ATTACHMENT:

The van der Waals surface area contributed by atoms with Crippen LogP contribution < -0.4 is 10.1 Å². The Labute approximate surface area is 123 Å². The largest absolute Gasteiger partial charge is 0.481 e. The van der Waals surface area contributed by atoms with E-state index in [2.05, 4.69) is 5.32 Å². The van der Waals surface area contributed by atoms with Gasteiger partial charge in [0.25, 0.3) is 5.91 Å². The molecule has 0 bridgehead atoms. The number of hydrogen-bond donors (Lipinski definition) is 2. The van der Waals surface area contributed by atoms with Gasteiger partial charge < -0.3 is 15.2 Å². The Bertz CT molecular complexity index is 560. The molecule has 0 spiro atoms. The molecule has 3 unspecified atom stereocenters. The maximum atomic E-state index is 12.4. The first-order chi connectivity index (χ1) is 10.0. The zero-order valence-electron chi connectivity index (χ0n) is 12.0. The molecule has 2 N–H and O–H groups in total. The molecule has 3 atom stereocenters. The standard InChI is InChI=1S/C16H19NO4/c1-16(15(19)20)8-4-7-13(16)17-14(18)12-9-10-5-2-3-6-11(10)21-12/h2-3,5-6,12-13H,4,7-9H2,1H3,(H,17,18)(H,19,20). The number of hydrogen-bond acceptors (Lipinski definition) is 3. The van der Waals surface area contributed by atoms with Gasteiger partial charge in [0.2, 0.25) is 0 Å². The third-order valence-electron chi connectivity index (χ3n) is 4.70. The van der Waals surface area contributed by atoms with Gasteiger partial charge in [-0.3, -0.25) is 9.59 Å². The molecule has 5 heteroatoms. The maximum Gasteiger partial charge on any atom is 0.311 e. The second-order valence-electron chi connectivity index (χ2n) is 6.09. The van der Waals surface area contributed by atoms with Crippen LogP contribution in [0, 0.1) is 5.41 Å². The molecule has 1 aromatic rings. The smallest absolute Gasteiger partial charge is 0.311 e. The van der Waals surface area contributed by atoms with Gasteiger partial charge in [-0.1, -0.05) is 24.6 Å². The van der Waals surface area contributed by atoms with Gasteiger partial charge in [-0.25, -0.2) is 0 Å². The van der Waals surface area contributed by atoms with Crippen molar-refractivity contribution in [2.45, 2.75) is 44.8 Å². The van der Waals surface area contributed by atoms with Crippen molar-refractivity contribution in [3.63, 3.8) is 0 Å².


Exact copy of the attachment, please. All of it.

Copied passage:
The van der Waals surface area contributed by atoms with Crippen LogP contribution < -0.4 is 10.1 Å². The Labute approximate surface area is 123 Å². The largest absolute Gasteiger partial charge is 0.481 e. The van der Waals surface area contributed by atoms with E-state index in [2.05, 4.69) is 5.32 Å². The van der Waals surface area contributed by atoms with Gasteiger partial charge in [0.25, 0.3) is 5.91 Å². The molecule has 0 bridgehead atoms. The number of hydrogen-bond donors (Lipinski definition) is 2. The van der Waals surface area contributed by atoms with Gasteiger partial charge < -0.3 is 15.2 Å². The Bertz CT molecular complexity index is 560. The molecule has 0 spiro atoms. The molecule has 3 unspecified atom stereocenters. The maximum atomic E-state index is 12.4. The first-order chi connectivity index (χ1) is 10.0. The zero-order valence-electron chi connectivity index (χ0n) is 12.0. The molecule has 2 N–H and O–H groups in total. The molecule has 3 atom stereocenters. The standard InChI is InChI=1S/C16H19NO4/c1-16(15(19)20)8-4-7-13(16)17-14(18)12-9-10-5-2-3-6-11(10)21-12/h2-3,5-6,12-13H,4,7-9H2,1H3,(H,17,18)(H,19,20). The number of hydrogen-bond acceptors (Lipinski definition) is 3. The van der Waals surface area contributed by atoms with Gasteiger partial charge in [0.2, 0.25) is 0 Å². The third-order valence-electron chi connectivity index (χ3n) is 4.70. The van der Waals surface area contributed by atoms with Gasteiger partial charge in [-0.3, -0.25) is 9.59 Å². The molecule has 5 heteroatoms. The maximum Gasteiger partial charge on any atom is 0.311 e. The second-order valence-electron chi connectivity index (χ2n) is 6.09. The van der Waals surface area contributed by atoms with Crippen LogP contribution in [0, 0.1) is 5.41 Å². The molecule has 1 aromatic rings. The smallest absolute Gasteiger partial charge is 0.311 e. The van der Waals surface area contributed by atoms with Gasteiger partial charge in [-0.1, -0.05) is 24.6 Å². The van der Waals surface area contributed by atoms with Gasteiger partial charge in [-0.25, -0.2) is 0 Å². The van der Waals surface area contributed by atoms with Crippen molar-refractivity contribution in [2.45, 2.75) is 44.8 Å². The van der Waals surface area contributed by atoms with Crippen molar-refractivity contribution in [3.63, 3.8) is 0 Å².